In a moved that rippled through the tech industry, President Trump issued an executive order designed to prioritize the employment of American workers during the COVID-19 crisis. Many viewed it as an extension of the Trump administration’s ongoing attempts to curb legal immigration to the U.S.
The Migration Policy Institute estimated that Trump’s action had the potential to block a total of 54,000 foreign nationals from entering the U.S. as immigrants or nonimmigrant workers each month from July through December 2020.
Xiao Wang, CEO of Seattle-based online immigration services startup Boundless, said that between funding issues, COVID shutdowns, and general political turmoil, we’re seeing some of the longest backlogs for applications in recent memory.
“For those who are waiting, there’s really only one option, which is to stay patient,” Wang said. “If there are extenuating circumstances, they can reach out to their elected official in Congress. They have so much inbound volume now that pretty much every office has at least one staffer dedicated to constituent immigration issues. They can get information from U.S. Citizenship and Immigration Services that lawyers or anyone else cannot.”
Haddock places his hope on the incoming Biden administration and a rapid change of policy around immigration — a sentiment echoed by Wang and Boundless.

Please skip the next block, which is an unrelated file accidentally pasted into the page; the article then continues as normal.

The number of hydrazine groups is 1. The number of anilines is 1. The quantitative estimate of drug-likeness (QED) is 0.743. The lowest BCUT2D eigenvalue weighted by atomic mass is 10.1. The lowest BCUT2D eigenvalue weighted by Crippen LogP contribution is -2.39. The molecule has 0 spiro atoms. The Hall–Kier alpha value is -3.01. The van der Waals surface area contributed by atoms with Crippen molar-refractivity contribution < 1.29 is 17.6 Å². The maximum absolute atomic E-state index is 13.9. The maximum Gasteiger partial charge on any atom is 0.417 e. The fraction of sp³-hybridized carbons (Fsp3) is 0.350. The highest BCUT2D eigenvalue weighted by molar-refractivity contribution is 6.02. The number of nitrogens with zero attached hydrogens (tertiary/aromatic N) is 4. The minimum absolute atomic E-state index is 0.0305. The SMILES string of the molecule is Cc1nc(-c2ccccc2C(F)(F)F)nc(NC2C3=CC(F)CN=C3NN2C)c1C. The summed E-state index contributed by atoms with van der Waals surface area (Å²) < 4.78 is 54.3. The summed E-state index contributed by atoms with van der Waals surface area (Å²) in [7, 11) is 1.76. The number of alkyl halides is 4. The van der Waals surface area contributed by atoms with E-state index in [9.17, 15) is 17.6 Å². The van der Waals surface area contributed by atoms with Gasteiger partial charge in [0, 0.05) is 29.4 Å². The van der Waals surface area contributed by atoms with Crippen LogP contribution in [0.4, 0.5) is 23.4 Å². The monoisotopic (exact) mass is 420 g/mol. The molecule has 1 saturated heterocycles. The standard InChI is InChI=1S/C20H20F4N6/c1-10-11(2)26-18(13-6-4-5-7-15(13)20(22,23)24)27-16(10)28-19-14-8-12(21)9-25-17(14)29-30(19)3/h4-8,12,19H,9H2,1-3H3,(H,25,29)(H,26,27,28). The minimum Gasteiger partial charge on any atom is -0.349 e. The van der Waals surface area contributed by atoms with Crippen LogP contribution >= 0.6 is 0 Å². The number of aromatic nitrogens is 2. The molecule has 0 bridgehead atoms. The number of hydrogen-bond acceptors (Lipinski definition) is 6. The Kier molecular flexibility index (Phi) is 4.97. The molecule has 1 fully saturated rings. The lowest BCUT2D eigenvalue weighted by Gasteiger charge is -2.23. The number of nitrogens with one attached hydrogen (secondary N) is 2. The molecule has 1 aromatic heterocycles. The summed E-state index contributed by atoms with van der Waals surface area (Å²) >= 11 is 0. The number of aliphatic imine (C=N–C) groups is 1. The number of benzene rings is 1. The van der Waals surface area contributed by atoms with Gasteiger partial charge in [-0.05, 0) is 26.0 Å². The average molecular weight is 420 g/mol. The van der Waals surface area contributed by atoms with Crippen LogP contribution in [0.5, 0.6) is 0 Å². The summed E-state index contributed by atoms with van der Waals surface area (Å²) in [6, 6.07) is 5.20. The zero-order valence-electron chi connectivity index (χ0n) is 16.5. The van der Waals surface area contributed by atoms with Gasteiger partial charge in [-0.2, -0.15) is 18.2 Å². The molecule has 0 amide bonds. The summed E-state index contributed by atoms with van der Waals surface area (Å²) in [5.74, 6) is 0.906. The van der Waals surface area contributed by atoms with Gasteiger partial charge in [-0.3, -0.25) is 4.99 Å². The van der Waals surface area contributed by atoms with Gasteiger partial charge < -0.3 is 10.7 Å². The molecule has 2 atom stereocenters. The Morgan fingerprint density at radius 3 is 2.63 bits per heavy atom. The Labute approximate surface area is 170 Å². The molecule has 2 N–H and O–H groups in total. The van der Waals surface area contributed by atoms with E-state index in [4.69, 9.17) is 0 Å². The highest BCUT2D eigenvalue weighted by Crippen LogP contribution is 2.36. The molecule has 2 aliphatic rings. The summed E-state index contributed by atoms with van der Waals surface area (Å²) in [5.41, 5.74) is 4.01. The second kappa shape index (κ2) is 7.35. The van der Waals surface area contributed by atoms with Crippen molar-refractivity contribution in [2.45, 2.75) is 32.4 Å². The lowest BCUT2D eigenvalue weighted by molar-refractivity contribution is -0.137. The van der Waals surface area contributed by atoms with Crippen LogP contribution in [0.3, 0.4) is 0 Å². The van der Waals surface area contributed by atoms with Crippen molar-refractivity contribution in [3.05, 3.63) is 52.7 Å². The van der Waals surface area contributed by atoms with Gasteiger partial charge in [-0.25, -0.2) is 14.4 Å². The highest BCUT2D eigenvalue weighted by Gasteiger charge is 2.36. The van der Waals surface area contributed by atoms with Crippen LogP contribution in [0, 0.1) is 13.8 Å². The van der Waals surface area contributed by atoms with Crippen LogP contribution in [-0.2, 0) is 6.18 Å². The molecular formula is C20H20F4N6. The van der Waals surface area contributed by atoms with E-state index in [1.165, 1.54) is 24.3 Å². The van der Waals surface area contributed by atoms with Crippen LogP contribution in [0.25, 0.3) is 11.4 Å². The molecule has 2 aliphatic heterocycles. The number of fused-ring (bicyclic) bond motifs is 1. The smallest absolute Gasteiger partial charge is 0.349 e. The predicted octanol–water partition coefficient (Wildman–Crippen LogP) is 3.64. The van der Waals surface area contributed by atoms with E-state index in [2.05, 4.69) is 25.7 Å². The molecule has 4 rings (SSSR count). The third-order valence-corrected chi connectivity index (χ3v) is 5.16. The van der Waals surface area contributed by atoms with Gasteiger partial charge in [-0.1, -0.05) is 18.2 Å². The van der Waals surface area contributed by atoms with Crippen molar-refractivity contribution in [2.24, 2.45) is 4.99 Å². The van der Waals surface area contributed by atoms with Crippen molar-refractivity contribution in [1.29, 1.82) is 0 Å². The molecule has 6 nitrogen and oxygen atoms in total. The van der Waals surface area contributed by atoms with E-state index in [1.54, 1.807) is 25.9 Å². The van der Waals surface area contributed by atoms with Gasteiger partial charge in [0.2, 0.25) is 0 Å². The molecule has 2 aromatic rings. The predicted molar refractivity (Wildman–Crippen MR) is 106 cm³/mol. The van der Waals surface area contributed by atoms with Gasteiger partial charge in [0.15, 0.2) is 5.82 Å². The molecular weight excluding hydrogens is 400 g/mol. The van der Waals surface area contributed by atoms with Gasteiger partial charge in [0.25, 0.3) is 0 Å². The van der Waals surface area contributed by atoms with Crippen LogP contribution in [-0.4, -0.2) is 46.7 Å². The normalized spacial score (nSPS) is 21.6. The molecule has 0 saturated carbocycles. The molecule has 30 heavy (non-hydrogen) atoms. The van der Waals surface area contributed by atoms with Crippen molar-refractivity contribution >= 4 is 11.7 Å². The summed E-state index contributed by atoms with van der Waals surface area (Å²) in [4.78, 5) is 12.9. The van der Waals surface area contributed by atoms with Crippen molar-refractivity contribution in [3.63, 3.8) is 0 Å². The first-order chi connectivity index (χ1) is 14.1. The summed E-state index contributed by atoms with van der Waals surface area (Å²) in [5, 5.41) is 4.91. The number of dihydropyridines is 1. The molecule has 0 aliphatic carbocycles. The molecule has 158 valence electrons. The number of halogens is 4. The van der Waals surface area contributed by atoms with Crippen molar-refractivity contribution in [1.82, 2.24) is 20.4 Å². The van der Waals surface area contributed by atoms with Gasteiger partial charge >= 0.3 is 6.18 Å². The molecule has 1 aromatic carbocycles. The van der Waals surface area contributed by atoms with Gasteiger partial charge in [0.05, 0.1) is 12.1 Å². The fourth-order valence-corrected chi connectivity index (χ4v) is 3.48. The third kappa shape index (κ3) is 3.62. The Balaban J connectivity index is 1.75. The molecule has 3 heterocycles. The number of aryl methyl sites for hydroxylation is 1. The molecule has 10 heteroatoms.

“Especially with the Democrats flipping the Senate in Georgia, there’s confidence that comprehensive immigration reform is likely for the first time since 1965,” Wang said, pointing to a number of predictions his company has made for 2021 and immigration.
With 25 employees in South Africa, and four in the U.S., working from a WeWork in Seattle’s South Lake Union neighborhood now, Haddock credits their investor Hsu with not “running for the hills” and seeing the long-term potential of the business. The goal is to get to Seattle and work on forming relationships with companies such as Amazon.
“We’re already working on next generation of products, starting to look at using information from devices and other kinds of contextual information sources,” Haddock said. “So there’s going to be more and more focus on the technology side of the business.”
In the meantime, 3X4 has shifted to a digital and influencer-based strategy and “lucked out a bit.”
“The reason for that is that we provide a genetic test, which is something that’s easy to ship to someone. They do a swab, they put the swab back, we send it to the lab, we outsource our labs,” Haddock said. “So we had everything in place to be able to essentially run telehealth.”
For now, Haddock and Joffe are running a U.S. business and digital marketing strategy out of Cape Town as they wait. They just raised their second Series A funding round of $2 million, but even if Biden comes in and confirms all visas are open, the challenge of COVID-19 will remain, and countries like South Africa will be far down the list when it comes to vaccine distribution, Haddock said.
“There’s so many different factors at play. It just leaves you in this process where you can’t make any plans,” he said. “You’ve just got to do the best you can. When all of the stars and planets align, you’ve just got to kind of take advantage and move quickly.”